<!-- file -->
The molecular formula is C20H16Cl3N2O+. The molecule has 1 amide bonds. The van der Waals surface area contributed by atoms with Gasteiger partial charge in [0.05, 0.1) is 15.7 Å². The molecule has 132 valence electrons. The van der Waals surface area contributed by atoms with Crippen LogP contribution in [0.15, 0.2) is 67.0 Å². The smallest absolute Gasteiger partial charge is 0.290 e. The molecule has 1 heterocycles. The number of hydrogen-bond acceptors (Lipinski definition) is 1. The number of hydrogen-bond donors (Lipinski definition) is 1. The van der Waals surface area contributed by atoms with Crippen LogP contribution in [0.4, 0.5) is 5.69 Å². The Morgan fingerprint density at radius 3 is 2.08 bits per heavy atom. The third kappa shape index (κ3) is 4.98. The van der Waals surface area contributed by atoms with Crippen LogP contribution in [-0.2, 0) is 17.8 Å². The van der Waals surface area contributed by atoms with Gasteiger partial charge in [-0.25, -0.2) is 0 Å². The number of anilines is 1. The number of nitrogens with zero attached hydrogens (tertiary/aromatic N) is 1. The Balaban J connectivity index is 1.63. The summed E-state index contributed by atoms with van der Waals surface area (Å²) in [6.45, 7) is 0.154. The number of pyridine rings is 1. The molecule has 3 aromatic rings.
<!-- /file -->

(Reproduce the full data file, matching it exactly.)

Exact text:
The molecular formula is C20H16Cl3N2O+. The molecule has 1 amide bonds. The van der Waals surface area contributed by atoms with Gasteiger partial charge in [0.05, 0.1) is 15.7 Å². The molecule has 132 valence electrons. The van der Waals surface area contributed by atoms with Crippen LogP contribution in [0.15, 0.2) is 67.0 Å². The smallest absolute Gasteiger partial charge is 0.290 e. The molecule has 1 heterocycles. The number of hydrogen-bond acceptors (Lipinski definition) is 1. The number of hydrogen-bond donors (Lipinski definition) is 1. The van der Waals surface area contributed by atoms with Crippen LogP contribution in [0.4, 0.5) is 5.69 Å². The Morgan fingerprint density at radius 3 is 2.08 bits per heavy atom. The third kappa shape index (κ3) is 4.98. The van der Waals surface area contributed by atoms with Crippen LogP contribution in [-0.2, 0) is 17.8 Å². The van der Waals surface area contributed by atoms with Gasteiger partial charge in [-0.25, -0.2) is 0 Å². The number of anilines is 1. The number of nitrogens with zero attached hydrogens (tertiary/aromatic N) is 1. The Balaban J connectivity index is 1.63. The summed E-state index contributed by atoms with van der Waals surface area (Å²) in [6.45, 7) is 0.154. The number of pyridine rings is 1. The molecule has 3 aromatic rings.